You can picture the scene. Two men of a certain vintage playing down the importance of the National Football League.
Individuals probably known to Liam Horan's wonderful creation 'Championship Man'.
The pair, more likely than not on opposite sides when it came to civil war politics, with barbs such as "when your crowd were in power" often uttered in defence of those occupying the high office. Harmony, however, is the order of the day when it came to where the league stood - championship was where it was at. If the hay was saved before the Munster final, then all the better!
You only have to go back to the 1990s to see marked contrasts between spring and summer fare. Dublin suffered relegation from the top tier in advance of them finally getting over the line to lift the 1995 All-Ireland. A year later, Mayo, from the depths of Division 3, contested the decider, losing narrowly to Meath after a replay. And in 1997, Tommy Lyons' Offaly belied their Division 4 status to lead Meath a merry dance in the Leinster final.
Evidence then to support the aforementioned duo's assertion of summer prominence.
In 2002, the then Allianz Football League was run off in a single calendar year for the first time. Things were about to change. A good spring campaign was now becoming the precursor to a productive summer. In time commentators would agree that only a team in Division 1 had a real chance of claiming Sam.
In advance of this year's football league, which starts this weekend, our 'two gentlemen", we hope, have moved with the times. They have already been knocked off kilter by the decision to move the All-Ireland final to July; no harvest air then to greet the victors. Word has it they are adjusting. It's also hoped they will find favour with the propsed new championship format for 2023, though one is more taken by the Tailteann Cup concept than the other.
Former Westmeath, Longford and Carlow manager Luke Dempsey has no doubt met characters similar to our 'two gentlemen' during the course of his GAA travels and would have taken exception to their league scepticism.
"The league is a 100% success," he told RTÉ Sport.
"Teams are so well prepared now across the four divisions, where every side can feel they can prosper in their respective competition. The GAA have got the league off to a tee."
New Longford manager Billy O'Loughlin recently said that his side will be ignoring the "defunct and lopsided" Leinster championship this year. O'Loughlin, now among a number of managers out there who feel that provincial success is beyond them. Hence, why the league is so important and why the newly created Tailteann Cup has been introduced to give Division 3 and 4 teams who don't reach a provincial decider, a chance to meet their equals and win silverware.
Dempsey, whose wife is related to O'Loughlin, applauds the former Laois player's forthright opinion, though he does detect a little bit of mind games at play.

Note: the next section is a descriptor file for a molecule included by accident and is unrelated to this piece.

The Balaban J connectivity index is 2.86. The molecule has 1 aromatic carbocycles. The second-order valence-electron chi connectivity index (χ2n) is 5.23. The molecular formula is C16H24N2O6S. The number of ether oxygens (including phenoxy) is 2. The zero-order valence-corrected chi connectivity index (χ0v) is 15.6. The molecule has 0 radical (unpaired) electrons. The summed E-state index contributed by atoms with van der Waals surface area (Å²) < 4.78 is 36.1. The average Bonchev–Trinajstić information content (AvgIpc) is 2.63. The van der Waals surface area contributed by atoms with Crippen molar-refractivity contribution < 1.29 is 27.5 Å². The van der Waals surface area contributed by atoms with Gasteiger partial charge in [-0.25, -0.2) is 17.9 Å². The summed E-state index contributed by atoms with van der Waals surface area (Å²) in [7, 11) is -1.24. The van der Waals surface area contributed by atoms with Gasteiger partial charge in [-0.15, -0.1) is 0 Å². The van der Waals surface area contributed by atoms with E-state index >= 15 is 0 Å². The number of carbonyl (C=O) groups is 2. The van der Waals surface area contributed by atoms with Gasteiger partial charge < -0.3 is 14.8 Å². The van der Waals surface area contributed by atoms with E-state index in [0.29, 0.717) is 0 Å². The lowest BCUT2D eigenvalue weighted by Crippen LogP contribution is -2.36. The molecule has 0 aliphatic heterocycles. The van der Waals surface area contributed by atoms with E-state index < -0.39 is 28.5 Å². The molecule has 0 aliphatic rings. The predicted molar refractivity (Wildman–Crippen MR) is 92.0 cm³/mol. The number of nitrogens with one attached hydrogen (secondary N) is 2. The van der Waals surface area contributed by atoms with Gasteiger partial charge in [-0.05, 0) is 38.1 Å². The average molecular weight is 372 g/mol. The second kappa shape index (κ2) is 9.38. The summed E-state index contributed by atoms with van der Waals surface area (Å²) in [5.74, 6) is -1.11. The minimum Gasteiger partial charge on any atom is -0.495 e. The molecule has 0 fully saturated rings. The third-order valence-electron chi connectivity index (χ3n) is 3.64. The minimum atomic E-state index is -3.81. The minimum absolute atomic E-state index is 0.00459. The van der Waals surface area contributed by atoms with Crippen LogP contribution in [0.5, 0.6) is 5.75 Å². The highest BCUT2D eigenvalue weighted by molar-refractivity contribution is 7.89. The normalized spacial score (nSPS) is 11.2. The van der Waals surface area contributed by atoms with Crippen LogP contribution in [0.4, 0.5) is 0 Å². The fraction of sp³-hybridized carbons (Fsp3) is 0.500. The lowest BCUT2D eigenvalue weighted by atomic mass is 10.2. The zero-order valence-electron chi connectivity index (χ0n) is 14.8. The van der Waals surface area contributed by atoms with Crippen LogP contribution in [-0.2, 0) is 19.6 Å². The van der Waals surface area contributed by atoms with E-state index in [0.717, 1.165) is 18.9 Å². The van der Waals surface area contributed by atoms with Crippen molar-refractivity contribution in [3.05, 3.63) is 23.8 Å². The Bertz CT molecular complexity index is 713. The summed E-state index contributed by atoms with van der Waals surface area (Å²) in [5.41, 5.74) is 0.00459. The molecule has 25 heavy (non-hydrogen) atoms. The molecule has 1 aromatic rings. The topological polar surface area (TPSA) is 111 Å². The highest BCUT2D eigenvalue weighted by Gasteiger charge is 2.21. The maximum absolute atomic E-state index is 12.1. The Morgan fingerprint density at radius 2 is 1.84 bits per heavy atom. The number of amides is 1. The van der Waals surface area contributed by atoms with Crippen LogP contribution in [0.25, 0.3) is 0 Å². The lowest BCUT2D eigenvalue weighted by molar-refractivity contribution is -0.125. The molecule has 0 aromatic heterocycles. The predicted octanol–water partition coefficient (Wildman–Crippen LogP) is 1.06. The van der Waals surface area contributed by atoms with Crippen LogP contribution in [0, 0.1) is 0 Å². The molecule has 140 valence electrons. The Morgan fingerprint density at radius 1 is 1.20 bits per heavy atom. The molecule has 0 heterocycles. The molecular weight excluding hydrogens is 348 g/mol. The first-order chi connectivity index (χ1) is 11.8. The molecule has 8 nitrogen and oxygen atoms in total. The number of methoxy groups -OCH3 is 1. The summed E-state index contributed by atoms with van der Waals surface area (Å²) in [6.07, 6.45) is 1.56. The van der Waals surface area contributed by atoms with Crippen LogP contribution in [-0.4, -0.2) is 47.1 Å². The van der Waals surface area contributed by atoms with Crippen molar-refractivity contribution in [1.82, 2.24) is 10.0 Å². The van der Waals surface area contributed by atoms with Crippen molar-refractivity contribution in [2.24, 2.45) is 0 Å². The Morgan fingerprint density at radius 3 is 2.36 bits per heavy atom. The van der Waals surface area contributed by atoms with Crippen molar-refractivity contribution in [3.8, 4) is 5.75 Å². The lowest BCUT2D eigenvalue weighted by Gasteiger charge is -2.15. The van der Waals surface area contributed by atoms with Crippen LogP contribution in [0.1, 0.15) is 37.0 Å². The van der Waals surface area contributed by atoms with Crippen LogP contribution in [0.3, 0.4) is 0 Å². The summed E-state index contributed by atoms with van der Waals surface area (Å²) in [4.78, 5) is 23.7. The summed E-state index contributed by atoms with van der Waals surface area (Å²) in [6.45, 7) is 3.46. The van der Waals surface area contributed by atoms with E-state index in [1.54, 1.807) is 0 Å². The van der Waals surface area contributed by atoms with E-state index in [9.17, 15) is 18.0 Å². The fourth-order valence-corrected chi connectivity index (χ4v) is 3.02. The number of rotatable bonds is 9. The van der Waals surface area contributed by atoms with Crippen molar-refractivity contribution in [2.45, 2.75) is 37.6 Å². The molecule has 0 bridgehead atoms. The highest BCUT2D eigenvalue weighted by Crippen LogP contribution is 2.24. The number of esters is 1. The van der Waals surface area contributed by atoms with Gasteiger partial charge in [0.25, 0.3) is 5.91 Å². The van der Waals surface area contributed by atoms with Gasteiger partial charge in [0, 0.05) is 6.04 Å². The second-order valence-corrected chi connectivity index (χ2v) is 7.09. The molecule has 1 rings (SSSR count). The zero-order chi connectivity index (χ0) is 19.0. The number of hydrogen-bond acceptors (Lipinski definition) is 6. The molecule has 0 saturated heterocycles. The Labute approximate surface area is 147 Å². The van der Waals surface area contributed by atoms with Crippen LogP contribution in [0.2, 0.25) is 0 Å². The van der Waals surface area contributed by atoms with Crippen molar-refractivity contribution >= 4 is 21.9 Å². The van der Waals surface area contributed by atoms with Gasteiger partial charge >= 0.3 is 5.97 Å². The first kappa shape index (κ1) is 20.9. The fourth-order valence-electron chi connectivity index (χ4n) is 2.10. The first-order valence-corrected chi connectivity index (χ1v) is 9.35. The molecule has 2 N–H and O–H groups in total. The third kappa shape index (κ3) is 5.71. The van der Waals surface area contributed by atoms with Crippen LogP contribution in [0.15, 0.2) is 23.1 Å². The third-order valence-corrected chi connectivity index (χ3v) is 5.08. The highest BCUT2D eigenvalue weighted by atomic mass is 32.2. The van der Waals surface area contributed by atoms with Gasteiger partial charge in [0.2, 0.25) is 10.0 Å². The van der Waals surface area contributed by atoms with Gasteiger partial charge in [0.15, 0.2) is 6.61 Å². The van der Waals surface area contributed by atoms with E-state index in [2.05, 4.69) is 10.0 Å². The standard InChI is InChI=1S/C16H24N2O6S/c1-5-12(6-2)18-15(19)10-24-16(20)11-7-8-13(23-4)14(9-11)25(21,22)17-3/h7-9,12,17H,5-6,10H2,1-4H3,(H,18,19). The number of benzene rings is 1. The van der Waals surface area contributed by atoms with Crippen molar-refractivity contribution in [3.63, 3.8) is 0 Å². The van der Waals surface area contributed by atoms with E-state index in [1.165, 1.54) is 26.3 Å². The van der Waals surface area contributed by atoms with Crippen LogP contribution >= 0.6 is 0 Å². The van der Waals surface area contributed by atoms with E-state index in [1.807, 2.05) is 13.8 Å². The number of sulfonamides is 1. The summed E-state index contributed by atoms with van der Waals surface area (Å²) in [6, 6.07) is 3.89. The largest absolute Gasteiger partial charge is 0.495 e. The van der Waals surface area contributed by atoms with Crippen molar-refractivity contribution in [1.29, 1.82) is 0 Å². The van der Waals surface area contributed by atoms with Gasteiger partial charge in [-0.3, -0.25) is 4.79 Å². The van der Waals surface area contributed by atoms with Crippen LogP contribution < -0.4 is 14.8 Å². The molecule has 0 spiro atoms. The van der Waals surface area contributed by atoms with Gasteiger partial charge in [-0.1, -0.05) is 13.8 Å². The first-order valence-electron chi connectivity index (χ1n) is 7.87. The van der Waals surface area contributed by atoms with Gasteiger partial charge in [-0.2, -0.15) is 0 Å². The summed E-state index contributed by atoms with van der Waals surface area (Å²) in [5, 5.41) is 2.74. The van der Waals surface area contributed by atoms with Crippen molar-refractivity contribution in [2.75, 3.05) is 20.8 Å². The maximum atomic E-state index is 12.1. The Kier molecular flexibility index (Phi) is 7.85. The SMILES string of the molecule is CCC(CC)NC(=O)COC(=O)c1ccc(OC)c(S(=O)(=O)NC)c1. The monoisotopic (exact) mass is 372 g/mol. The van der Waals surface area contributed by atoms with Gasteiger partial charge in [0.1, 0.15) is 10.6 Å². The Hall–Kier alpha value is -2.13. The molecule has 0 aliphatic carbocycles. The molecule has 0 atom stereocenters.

"Billy is being honest. When I was managing Longford the one competition that you took deadly serious was the league. Billy will prepare his team as best as possible and will believe he can get promotion (from Division 3). I'd imagine deep in his subconscious he's thinking about Westmeath in the championship, which will be a humdinger of a local derby.
"And if Longford do end up in the Tailteann Cup, Billy will give it serious consideration. Like any manager worth his salt, he will want to win it. It annoys me when certain managers or players talk down a secondary competition. They are talking out the side of their mouths.
"I went to see Longford play Louth in the O'Byrne Cup in Lanesborough. There was such an appreciation for the return of live action. The game was competitive, which most of the games in the league will be. Judgement will come at the end of the league; a reliable barometer of where you stand."
Dempsey peers over his glasses at each division. He has high hopes for one county in the top tier.
"I was born in Kildare and played for Kildare, so I will always look upon them as my county. There is a great tradition of football there. We were always reminded growing up about winning the first Sam Maguire Cup, players like Larry Stanley, and that Leinster win in 1956. We hope the current management can put the steel and consistency back into the side. For too long we have flattered to deceive.
"You'd have high hopes for the new management team, ex-All Stars gone in there like Glenn Ryan, Anthony Rainbow, Dermot Earley, Johnny Doyle and now Paul Galvin."
What about Dublin? "I love their style of play, yet you feel they are not the same Dublin team that won the six-in-a-row.
Jack O'Connor's Kerry? "Jack has a really strong panel to work with. I place more emphasis on a panel than individual players. Recently two lads played Sigerson and McGrath Cup match on the same day. That's maybe the fear lads have now and why managers have immense power within county boards and panels."
Like many, Dempsey has a soft spot for Mayo, though the lack of "another excellent forward" may stifle them again, he feels.
Offaly in Division 2 excites him. "The U20s were worthy All-Ireland winners last year, playing a lovely brand of football. Three or four of that side should be stepping up this year. Offaly need to stay in the division. They have the talent to be consistently competitive again."
He hopes that Westmeath will escape from the clutches of Division 3, and expects Cavan to get their act together again in Division 4.
The league's importance is not lost on Dempsey, who this year will manage Kells club Gaeil Colmcille . "It's extremely serious", he concludes.
Word has come through that our 'two gentlemen' have been converted.
If delegates at next month's GAA Congress vote to accept the 'Green Proposal' for championship reform, then the league will have a greater say in the football year from 2023.
No bad thing with all stakeholders so invested in it.